• A women cries during a special prayer session for the family members of passengers on-board the missing Malaysia Airlines flight MH370 in a Buddhist temple in Subang Jaya, March 15, 2014. ― Reuters pic

  • Family members of passengers aboard the missing Malaysia Airlines Flight MH370 react as they watch a telecast of Malaysia’s Prime Minister Najib Razak news conference at a hotel in Beijing, March 15, 2014. ― Reuters pic

  • Family members of passengers aboard the missing Malaysia Airlines Flight MH370 check news on a mobile phone at a hotel in Beijing, March 15, 2014. — Reuters pic

  • A girl looks at a board with messages of support and hope for passengers of the missing Malaysia Airlines MH370 at the Kuala Lumpur International Airport, March 15, 2014. — Reuters pic

  • Members of a Malaysia Airlines special assistance team watch as the news conference on the missing flight MH370 is streamed on a projector screen at a hotel in Beijing, March 15, 2014. — Reuters pic

  • A family member shouts at Malaysia Airlines Commercial Director Hugh Dunleavy (top, back-facing camera) after his question was declined, at a hotel in Beijing, March 15, 2014. — Reuters pic

  • A Japan Coast Guard studies a map with two Malaysia Maritime Enforcement Agency pilots as they search for the missing Malaysia Airlines MH370 plane over the waters of the South China Sea, March 15, 2014. — Reuters pic

  • Japan Coast Guard personnel prepare their Gulfstream V Jet aircraft customised for search and rescue operations, to search for the missing Malaysia Airlines MH370 plane over the waters of the South China Sea, March 15, 2014. — Reuters pic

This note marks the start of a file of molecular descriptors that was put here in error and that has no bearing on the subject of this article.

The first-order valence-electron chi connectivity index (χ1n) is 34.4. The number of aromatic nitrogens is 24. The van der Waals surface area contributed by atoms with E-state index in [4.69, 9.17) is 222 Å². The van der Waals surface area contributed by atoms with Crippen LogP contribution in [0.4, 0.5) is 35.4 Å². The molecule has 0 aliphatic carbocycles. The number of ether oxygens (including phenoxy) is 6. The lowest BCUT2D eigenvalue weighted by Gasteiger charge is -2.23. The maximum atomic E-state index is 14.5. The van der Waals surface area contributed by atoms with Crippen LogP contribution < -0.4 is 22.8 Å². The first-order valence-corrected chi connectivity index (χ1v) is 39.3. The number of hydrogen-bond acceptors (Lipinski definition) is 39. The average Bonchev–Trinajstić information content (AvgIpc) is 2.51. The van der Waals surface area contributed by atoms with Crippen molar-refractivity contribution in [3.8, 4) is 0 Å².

• A woman writes a message expressing hope for the family members of passengers on-board the missing Malaysia Airlines flight MH370 in a Buddhist temple in Kuala Lumpur, March 15, 2014. — Reuters pic

  • An Indonesian student displays a message expressing prayers and well-wishes for passengers of the missing Malaysia Airlines (MAS) flight MH370, in Medan, North Sumatra on March 15, 2014. — AFP pic

  • Indonesian national search and rescue agency personnel watch over high seas during a search operation for missing Malaysia Airlines flight MH370 in the Andaman Sea on March 15, 2014. — AFP pic

The appearance of bomoh at the airport had not been permitted by the authorities, but upon distortion, it became an event at the government's invitation in hope of detecting the lost plane. The news travelled across oceans and before long, magical mat, coconut, bamboo basket and crutch took on the forms of Malaysia's symbols in the search mission.

So, in the eyes of the outside world, Malaysia is such a dumb, joker state.

Some media players seem to take delight in fabricating stories, quoting police sources that suspicious Uighur terrorists found their way into the aircraft.

So, another 911 in the making, huh?